ALBANY, N.Y. - New York Governor David Paterson, trying to hold onto office in the face of one scandal, was accused yesterday of violating state ethics laws when he sought and obtained free Yankees tickets for the 2009 World Series and then may have lied about his intention to pay for them, according to a state report.
He faces penalties of nearly $100,000, and the case was referred to the Albany County prosecutor’s office and the state attorney general for possible criminal investigation into whether Paterson or anyone else gave false answers to questions by the Public Integrity Commission or backdated a check to pay for the tickets.
The charge is not directly related to the scandal now plaguing Paterson over contact he and others in his administration had with a woman who accused a top Paterson aide of domestic violence. But the panel said the aide in the scandal, David Johnson, was one of Paterson’s four guests, along with Paterson’s son and a son’s friend, getting tickets for the Oct. 28 World Series game provided by the Yankees.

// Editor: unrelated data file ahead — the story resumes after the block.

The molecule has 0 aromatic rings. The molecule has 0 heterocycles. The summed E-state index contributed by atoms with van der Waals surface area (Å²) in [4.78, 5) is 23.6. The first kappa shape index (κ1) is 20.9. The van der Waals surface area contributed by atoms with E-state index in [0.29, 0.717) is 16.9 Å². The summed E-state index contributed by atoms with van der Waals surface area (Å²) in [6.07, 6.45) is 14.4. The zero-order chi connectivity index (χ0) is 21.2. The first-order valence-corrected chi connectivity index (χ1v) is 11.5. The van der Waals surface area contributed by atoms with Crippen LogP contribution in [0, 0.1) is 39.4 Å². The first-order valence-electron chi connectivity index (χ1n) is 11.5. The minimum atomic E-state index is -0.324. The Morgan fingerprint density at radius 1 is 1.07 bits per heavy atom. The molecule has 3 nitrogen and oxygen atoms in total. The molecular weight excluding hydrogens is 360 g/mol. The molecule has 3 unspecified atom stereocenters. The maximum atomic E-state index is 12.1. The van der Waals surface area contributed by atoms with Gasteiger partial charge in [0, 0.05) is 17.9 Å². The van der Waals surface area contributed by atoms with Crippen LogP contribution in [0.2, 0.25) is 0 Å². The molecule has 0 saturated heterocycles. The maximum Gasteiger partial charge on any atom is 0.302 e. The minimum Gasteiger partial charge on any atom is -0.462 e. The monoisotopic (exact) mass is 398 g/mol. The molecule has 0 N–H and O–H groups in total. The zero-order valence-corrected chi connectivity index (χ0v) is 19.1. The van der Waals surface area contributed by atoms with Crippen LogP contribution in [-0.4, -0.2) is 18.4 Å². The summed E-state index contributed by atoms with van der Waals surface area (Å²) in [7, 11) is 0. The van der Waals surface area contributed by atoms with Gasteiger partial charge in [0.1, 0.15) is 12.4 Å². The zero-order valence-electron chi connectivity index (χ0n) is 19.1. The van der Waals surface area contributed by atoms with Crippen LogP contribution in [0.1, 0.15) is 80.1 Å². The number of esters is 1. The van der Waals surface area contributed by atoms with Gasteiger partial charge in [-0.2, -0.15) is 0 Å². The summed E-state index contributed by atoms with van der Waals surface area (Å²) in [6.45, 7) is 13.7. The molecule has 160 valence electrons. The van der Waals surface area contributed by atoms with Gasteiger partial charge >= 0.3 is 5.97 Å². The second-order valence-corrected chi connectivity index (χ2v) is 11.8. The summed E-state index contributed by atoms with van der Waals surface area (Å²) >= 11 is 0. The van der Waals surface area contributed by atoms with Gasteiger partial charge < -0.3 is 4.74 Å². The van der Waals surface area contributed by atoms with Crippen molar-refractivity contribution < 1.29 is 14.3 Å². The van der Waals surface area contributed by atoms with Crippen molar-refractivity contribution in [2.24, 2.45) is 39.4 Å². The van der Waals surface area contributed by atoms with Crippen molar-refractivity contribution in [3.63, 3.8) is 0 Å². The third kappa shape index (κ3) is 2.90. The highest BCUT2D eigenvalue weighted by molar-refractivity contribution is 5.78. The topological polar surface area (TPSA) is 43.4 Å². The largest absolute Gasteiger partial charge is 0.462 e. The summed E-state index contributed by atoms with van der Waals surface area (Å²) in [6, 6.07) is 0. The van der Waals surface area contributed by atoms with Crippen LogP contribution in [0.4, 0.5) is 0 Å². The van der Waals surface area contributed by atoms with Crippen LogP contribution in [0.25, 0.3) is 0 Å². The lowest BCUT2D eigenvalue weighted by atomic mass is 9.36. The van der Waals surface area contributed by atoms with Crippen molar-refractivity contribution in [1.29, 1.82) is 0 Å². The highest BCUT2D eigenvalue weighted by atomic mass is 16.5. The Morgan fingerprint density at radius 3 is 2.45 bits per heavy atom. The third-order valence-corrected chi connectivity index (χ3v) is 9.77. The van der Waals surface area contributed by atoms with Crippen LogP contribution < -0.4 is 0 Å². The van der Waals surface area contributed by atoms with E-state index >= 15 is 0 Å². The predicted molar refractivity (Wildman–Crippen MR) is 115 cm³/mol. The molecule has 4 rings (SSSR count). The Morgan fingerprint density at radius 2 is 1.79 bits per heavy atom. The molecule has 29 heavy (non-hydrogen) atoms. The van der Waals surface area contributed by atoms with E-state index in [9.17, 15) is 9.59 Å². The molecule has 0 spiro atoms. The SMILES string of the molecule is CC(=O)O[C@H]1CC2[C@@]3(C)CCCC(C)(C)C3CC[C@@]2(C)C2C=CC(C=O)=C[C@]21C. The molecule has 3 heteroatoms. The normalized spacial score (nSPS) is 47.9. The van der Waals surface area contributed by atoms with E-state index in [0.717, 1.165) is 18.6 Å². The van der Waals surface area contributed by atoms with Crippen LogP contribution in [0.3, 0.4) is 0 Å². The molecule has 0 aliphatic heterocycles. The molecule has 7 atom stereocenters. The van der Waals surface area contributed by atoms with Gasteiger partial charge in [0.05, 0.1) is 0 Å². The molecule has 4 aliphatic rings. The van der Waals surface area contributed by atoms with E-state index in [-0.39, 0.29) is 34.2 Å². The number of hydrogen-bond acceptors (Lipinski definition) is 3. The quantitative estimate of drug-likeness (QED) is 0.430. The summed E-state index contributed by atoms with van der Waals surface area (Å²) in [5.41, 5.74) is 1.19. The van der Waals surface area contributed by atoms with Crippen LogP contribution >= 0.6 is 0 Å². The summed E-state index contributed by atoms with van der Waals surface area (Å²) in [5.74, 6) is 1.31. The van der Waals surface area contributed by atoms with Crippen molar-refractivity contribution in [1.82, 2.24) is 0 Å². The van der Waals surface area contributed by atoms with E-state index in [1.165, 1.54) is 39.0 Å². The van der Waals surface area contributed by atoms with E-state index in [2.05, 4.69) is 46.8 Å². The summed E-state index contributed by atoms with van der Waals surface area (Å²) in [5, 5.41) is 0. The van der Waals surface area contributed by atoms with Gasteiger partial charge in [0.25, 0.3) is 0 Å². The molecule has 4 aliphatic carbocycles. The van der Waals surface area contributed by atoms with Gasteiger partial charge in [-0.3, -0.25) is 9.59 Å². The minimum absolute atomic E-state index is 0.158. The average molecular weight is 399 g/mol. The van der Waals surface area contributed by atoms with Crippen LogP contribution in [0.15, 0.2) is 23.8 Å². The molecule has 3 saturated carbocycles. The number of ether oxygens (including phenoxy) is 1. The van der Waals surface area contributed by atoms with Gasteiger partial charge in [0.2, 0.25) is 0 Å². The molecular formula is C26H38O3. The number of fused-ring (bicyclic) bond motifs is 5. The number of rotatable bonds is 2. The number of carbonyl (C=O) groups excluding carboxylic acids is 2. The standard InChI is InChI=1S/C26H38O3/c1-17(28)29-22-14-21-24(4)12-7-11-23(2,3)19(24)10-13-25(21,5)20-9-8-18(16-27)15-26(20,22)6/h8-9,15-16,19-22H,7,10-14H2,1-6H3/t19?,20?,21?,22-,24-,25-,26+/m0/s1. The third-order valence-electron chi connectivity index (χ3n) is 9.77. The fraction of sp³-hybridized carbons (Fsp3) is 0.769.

Four days later, also in the Bronx, Johnson was accused of domestic violence by his then-girlfriend, a case that now threatens Paterson’s job and administration. The ticket scandal may ultimately be more damaging to the governor, especially given the timing.
“I, at all times, upheld the oath of my office and never at any point attempted to influence or coerce anyone to do anything they didn’t want to do,’’ Paterson told reporters yesterday.